Robocalling is in the news again (when isn’t it?).
This time in New York as Cuomo attempts to garner some populist appeal by going up against the telemarketing industry:
Gov. Cuomo signed legislation today that prohibits calls delivering prerecorded messages unless the recipient has expressly consented to the calls. Telemarketers must also provide call recipients with the option to be put on a do-not-call list.
The story goes on to point out there are only 30 telemarketers registered in New York but 500 in New Jersey that are allowed to call New Yorkers. Now we know why New Yorkers wish they could burn the George Washington Bridge.
Tugging on the heartstrings, charitable inclinations and guilt of the average citizen is alive and well:
The Berkeley Hills Fire Company, station 247, recently issued a warning on its website about a phony telemarketing effort in Ross Township to raise money for local volunteer firefighters.
In my first year out of college, I worked a short while for a telemarketing outfit that solicited donations for an annual police officer’s charity event. I don’t know how much of the cash we raised actually went where it was supposed to… I suspect not very much of it.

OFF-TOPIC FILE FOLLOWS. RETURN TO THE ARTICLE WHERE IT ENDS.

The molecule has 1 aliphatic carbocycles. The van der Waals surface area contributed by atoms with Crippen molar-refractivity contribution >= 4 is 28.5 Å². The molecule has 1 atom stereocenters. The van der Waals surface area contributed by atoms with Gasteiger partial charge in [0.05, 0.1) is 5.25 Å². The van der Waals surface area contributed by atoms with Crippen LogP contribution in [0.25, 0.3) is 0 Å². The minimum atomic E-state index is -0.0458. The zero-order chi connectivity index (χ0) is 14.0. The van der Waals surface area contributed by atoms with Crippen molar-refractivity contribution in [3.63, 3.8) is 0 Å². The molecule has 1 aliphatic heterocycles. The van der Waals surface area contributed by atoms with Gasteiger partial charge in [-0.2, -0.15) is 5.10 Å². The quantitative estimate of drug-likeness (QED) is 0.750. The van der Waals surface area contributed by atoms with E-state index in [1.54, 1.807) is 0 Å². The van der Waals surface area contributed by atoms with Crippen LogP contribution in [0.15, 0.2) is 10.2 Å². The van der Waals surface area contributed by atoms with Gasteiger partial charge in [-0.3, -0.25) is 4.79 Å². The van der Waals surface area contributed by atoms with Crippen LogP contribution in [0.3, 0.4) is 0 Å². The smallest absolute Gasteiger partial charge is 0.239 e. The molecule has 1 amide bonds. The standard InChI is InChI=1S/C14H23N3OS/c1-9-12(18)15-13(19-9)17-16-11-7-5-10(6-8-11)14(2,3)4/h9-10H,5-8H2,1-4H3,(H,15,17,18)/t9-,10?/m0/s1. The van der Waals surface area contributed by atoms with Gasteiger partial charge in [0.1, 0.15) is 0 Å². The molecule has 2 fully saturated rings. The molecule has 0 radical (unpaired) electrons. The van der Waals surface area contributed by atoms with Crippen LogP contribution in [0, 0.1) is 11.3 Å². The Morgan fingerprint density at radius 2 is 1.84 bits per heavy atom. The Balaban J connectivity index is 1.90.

Oh, for crying out loud… how can anyone, I mean anyone still fall for this?
Prosecutors say Thamby and his associates, between 2002 and 2007, lured people into thinking they won a lottery or a sweepstakes. Investigators say the victims sent money to Thamby’s group in Toronto to claim a nonexistent prize.
…and they made millions doing this…
Trying to bring telemarketing jobs back to the U.S. may seem like an exercise in futility or a ploy to patronize uninformed voters in an election year. But that isn’t stopping some organizations from agitating.
On the one hand politicians are doing everything they can to kill the telemarketing industry in the U.S.; on the other, they cry fowl when companies turn to India and the Philippines to get the job done. Funny how they can talk out of both sides of their mouths like that… it’s a real skill.